Them Before Us is the name of a breakthrough book about the need for a global children’s rights movement written by Katy Faust and Stacy Manning. The team at Dads4Kids had the joy of helping organise Australia’s first Voice 4 Kids Summit in 2015. Katy Faust was the keynote speaker.
This historic event was held in the main committee room of Parliament House, Canberra. Katy Faust’s keynote speech about growing up as a child of divorce touched all our hearts and she is still touching hearts today.
John Anderson has recently released a long-form interview called “Putting Children First” with Faust and Manning the co-authors of Them Before Us. Watch this short video excerpt called “Fatherhood and Healthy Masculinity”:
John Anderson has done a brilliant book review at his Conversations website which tells the story well. (The numbers in brackets refer to the page numbers of Them Before Us.) Here are some parts of Anderson’s review.
Them Before Us – Introduction
Since the Sexual Revolution of the 1960s and the legislative changes that followed – especially no-fault divorce – the desires of adults have been the central concern in discussions regarding the modern family.
If an innovation to family law makes adults happier, so the logic goes, then their children must be happier too, for how can children be happy when their parents are not? Thus, over the past fifty years we have seen the rise of no-fault divorce, single parenthood, same-sex parenting, IVF, and commercial surrogacy. Overall, these have proven statistically and by testimony to be bad for children economically, psychologically, and socially.
What we need is a revolution in how we think about the family that places the needs of children above the desires of parents, a revolution that places them before us.
The modern myth: The only thing kids need to grow up healthy and happy are to be safe and loved.
We need to move away from talk of “parenting” and back towards talk of “fathering” and “mothering”, for gender matters in raising children.
One of the most unsafe situations children can find themselves in is when they are in a home that includes the (unrelated) male boyfriend of their mother, especially when they are left alone with that boyfriend.
The phrase “modern family” usually refers to family models in which the rights and needs of children have been sacrificed for the happiness of adults.
Family law needs to revolve not around adult desires, but children’s needs; and the reality is that children’s well-being hinges most on being brought up by their biological parents in a stable household.
Rights for Children
Children have unique rights based on their particular situation and vulnerabilities. The key right for children is, when possible, to be raised by their biological mother and father in a loving but stable household. Why do children have this right? Simply because we know that such an environment is most likely to bring about their long-term flourishing; or, put negatively, the deprivation of this is most likely to lead to their long-term detriment…
That mothers and fathers parent differently and complementarily is an inconvenient truth in our culture that draws no qualitative distinctions between married parents, de facto parents, same-sex parents, or single parents. But gendered parenting styles have their basis in biology…
But the importance of both a mother and a father is not just about parenting styles, it’s about children needing emotional connection with both male and female parents. Faust and Manning offer quotes from interviews with adults who recollect the loss they felt as children being deprived of the presence of either a mother or a father.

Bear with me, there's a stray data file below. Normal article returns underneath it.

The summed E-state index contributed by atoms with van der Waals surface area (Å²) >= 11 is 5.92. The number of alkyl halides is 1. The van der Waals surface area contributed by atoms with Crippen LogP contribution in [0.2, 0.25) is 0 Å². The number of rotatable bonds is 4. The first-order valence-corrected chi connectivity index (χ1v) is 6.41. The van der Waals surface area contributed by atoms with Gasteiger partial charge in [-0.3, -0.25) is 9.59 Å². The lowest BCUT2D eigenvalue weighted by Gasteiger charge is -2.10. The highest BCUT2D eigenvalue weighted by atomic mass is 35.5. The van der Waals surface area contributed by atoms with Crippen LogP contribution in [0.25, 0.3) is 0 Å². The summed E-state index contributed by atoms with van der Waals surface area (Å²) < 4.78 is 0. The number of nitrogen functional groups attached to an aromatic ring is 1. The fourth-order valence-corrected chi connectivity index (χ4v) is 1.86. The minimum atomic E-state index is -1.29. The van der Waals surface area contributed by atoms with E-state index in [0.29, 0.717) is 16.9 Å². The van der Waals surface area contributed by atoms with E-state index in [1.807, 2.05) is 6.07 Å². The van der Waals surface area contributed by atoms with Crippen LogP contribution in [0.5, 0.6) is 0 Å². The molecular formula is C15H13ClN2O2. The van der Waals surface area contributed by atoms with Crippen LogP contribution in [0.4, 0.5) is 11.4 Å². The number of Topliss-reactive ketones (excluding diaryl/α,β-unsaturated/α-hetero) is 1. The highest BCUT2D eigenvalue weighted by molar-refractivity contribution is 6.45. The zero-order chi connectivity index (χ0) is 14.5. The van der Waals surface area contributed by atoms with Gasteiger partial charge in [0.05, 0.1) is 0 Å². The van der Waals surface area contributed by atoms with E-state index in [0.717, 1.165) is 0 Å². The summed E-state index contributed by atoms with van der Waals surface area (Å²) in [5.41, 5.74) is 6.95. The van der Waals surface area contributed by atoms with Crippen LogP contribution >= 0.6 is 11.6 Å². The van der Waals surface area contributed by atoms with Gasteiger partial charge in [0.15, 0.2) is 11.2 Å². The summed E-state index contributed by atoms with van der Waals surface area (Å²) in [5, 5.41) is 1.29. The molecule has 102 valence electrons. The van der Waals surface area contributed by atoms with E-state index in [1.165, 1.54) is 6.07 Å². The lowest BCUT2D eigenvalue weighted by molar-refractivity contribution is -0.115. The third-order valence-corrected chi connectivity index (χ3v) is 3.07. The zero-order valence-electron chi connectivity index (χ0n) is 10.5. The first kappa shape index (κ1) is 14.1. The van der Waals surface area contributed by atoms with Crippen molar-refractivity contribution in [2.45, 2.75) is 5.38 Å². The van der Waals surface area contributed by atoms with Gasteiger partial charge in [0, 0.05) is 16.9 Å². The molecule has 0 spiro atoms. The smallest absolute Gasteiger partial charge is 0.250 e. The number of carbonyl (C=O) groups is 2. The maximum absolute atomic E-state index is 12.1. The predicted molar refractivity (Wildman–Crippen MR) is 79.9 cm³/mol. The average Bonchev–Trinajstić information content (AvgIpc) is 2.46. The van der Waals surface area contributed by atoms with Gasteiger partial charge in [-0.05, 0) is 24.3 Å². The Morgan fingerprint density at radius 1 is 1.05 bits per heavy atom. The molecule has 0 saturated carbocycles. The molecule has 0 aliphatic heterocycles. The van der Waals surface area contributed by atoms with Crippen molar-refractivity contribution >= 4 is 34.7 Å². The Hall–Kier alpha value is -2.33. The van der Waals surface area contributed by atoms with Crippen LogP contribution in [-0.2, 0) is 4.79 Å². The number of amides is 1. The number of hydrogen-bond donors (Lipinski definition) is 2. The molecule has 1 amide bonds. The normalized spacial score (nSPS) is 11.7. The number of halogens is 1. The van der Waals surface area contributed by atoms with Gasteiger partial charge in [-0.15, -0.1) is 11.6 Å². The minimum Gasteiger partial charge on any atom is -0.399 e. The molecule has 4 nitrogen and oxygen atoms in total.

The impact of fatherlessness on young men is especially well documented. Mothers are good at setting boundaries, whereas fathers are good at enforcing them. Play and roughhousing with fathers also provides a healthy outlet for aggression. “The evidence tells us ’toxic’ masculinity is not a result of Dad’s influence, it’s a result of Dad’s absence.” (p. 66)
Biological Parents Matter
Studies carried out over decades reveal that the bond between parents and children is strongest when it is complemented by biology. For example, one Canadian study that looked at fatal beatings between 1974 and 1990 discovered that, appallingly, children were 120 times more likely to be beaten to death by their stepfather or mother’s live-in boyfriend then they were at the hand of their genetic father. (pp. 36–37)
Another study published in 2005 showed that young children who live in a household with an unrelated adult are at a nearly 50-fold risk of suffering a fatal inflicted injury. (p. 37) A 2010 study showed that children living with their mother’s boyfriend are “about 11 times more likely to be sexually, physically, or emotionally abused than children living with their married biological parents.” (p. 37)
Reflecting on all the data, the authors quote prominent family sociologist W. Bradford Wilcox, who says one of the most unsafe situations children can find themselves in is when they are in a home that includes the (unrelated) male boyfriend of their mother. (p. 32)
Them Before Us is an important, evidence-based critique of our culture’s preoccupation with adult happiness even at the cost of children’s welfare. It is also a call to reinvigorate the health of marriage and the practice of adoption, as opposed to IVF and surrogacy…
If, as Faust and Manning say, civilisation depends on good mothers and fathers working together to raise children, then their challenge is imperative.
Cherish your children and your children’s mother because together you are your children’s future!
Yours for our children’s future,
PS. Registrations close for the Courageous Fathering Course this Friday 28 April by close of business.
Register now for Courageous Fathering online, starting Tuesday 2 May 2023.
Booking information here.